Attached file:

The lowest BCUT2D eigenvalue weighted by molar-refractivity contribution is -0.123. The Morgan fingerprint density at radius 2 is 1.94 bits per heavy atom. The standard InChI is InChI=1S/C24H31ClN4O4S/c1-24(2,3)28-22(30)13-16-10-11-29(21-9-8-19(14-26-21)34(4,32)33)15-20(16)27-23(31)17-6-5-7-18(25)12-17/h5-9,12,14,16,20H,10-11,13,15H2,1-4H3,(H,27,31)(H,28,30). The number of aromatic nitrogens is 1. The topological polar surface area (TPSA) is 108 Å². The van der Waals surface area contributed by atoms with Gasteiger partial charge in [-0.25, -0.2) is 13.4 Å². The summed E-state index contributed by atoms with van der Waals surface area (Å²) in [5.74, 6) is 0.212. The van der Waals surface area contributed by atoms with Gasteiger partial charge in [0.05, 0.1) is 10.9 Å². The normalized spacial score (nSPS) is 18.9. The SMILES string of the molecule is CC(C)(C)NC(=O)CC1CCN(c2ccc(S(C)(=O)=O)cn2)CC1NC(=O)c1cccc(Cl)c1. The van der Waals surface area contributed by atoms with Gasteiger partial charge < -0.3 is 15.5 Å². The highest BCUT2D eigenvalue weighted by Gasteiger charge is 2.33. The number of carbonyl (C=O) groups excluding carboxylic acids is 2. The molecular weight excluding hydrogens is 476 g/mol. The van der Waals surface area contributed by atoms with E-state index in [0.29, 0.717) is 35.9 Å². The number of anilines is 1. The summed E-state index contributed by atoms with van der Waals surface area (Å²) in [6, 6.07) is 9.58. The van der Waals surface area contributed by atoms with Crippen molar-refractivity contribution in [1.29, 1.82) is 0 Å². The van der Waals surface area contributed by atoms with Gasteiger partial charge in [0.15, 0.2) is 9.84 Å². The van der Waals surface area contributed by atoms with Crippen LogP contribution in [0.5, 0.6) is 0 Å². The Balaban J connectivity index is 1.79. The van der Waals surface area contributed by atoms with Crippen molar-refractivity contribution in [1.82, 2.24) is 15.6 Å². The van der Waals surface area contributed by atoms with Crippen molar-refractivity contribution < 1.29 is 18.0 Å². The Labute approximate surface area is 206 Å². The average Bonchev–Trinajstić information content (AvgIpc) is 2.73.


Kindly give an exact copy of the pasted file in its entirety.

The lowest BCUT2D eigenvalue weighted by molar-refractivity contribution is -0.123. The Morgan fingerprint density at radius 2 is 1.94 bits per heavy atom. The standard InChI is InChI=1S/C24H31ClN4O4S/c1-24(2,3)28-22(30)13-16-10-11-29(21-9-8-19(14-26-21)34(4,32)33)15-20(16)27-23(31)17-6-5-7-18(25)12-17/h5-9,12,14,16,20H,10-11,13,15H2,1-4H3,(H,27,31)(H,28,30). The number of aromatic nitrogens is 1. The topological polar surface area (TPSA) is 108 Å². The van der Waals surface area contributed by atoms with Gasteiger partial charge in [-0.25, -0.2) is 13.4 Å². The summed E-state index contributed by atoms with van der Waals surface area (Å²) in [5.74, 6) is 0.212. The van der Waals surface area contributed by atoms with Gasteiger partial charge in [0.05, 0.1) is 10.9 Å². The normalized spacial score (nSPS) is 18.9. The SMILES string of the molecule is CC(C)(C)NC(=O)CC1CCN(c2ccc(S(C)(=O)=O)cn2)CC1NC(=O)c1cccc(Cl)c1. The van der Waals surface area contributed by atoms with Gasteiger partial charge < -0.3 is 15.5 Å². The highest BCUT2D eigenvalue weighted by Gasteiger charge is 2.33. The number of carbonyl (C=O) groups excluding carboxylic acids is 2. The molecular weight excluding hydrogens is 476 g/mol. The van der Waals surface area contributed by atoms with E-state index in [0.29, 0.717) is 35.9 Å². The number of anilines is 1. The summed E-state index contributed by atoms with van der Waals surface area (Å²) in [6, 6.07) is 9.58. The van der Waals surface area contributed by atoms with Crippen molar-refractivity contribution in [1.29, 1.82) is 0 Å². The van der Waals surface area contributed by atoms with Gasteiger partial charge in [0.15, 0.2) is 9.84 Å². The van der Waals surface area contributed by atoms with Crippen LogP contribution in [0.5, 0.6) is 0 Å². The Balaban J connectivity index is 1.79. The van der Waals surface area contributed by atoms with Crippen molar-refractivity contribution in [1.82, 2.24) is 15.6 Å². The van der Waals surface area contributed by atoms with Crippen molar-refractivity contribution < 1.29 is 18.0 Å². The Labute approximate surface area is 206 Å². The average Bonchev–Trinajstić information content (AvgIpc) is 2.73.